Sublingual allergen immunotherapy (SLIT), a disease-modifying treatment for allergic rhinitis, can produce long-term therapeutic improvements through immunological responses such as the production of regulatory B (Breg) and T (Treg) cells. IL-35, the newest member of the IL-12 class, is an anti-inflammatory cytokine generated by Breg and Treg cells. There has been little research on the role of IL-35 in allergic rhinitis and during SLIT. This study covers current studies related to IL-35 and its function in SLIT. Recombinant IL-35 protein can stimulate the production of immunosuppressive IL-35-producing Breg and Treg cells. In allergic rhinitis patients, levels of IL-35 and IL-35-inducible Treg (iTR35) cells are dysregulated, which can be restored by SLIT. T cell proliferation, Th2 cytokine production, and B cell synthesis of IgE antibodies are all suppressed by IL-35-mediated tolerance to allergens.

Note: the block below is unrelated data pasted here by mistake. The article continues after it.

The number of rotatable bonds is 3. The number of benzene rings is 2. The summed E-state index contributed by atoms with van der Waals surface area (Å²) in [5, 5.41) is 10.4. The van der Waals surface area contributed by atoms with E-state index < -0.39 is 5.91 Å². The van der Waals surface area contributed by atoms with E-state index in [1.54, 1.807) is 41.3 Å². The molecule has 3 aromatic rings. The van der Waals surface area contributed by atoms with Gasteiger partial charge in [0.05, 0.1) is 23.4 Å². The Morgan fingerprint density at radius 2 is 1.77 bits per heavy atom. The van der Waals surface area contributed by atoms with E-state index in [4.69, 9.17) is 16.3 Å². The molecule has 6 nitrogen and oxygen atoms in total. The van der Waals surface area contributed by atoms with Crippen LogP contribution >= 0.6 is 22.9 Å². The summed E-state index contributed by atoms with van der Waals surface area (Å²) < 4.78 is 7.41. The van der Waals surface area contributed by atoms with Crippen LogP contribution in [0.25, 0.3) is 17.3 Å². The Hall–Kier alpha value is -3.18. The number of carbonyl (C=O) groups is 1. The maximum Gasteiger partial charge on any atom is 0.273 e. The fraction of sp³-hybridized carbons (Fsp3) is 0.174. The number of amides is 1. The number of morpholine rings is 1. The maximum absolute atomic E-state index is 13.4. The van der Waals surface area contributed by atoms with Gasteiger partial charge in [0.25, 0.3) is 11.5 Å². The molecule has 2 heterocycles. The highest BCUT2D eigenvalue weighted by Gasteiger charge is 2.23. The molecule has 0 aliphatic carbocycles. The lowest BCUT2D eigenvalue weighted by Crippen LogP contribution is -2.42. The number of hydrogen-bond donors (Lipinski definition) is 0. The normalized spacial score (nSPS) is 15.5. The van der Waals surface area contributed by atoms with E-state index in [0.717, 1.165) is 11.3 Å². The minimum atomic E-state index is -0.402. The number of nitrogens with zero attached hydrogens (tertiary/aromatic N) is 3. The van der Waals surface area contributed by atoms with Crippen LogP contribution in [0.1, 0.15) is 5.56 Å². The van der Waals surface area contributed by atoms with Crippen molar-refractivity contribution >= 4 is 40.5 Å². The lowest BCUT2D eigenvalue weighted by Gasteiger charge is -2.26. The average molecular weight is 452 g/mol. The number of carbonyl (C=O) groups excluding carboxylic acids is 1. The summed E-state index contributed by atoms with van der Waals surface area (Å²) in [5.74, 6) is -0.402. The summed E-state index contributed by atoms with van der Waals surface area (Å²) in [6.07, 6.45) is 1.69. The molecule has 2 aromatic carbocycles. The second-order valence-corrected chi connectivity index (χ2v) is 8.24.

Emerging research suggests that IL-35 and iTR35 cells may play a role in tolerance maintenance during SLIT. A deeper knowledge of the involvement of IL-35 and iTR35 cells may open up new pathways for the creation of clinical biomarkers to measure the success of allergen immunotherapy as well as innovative treatment options for allergic rhinitis.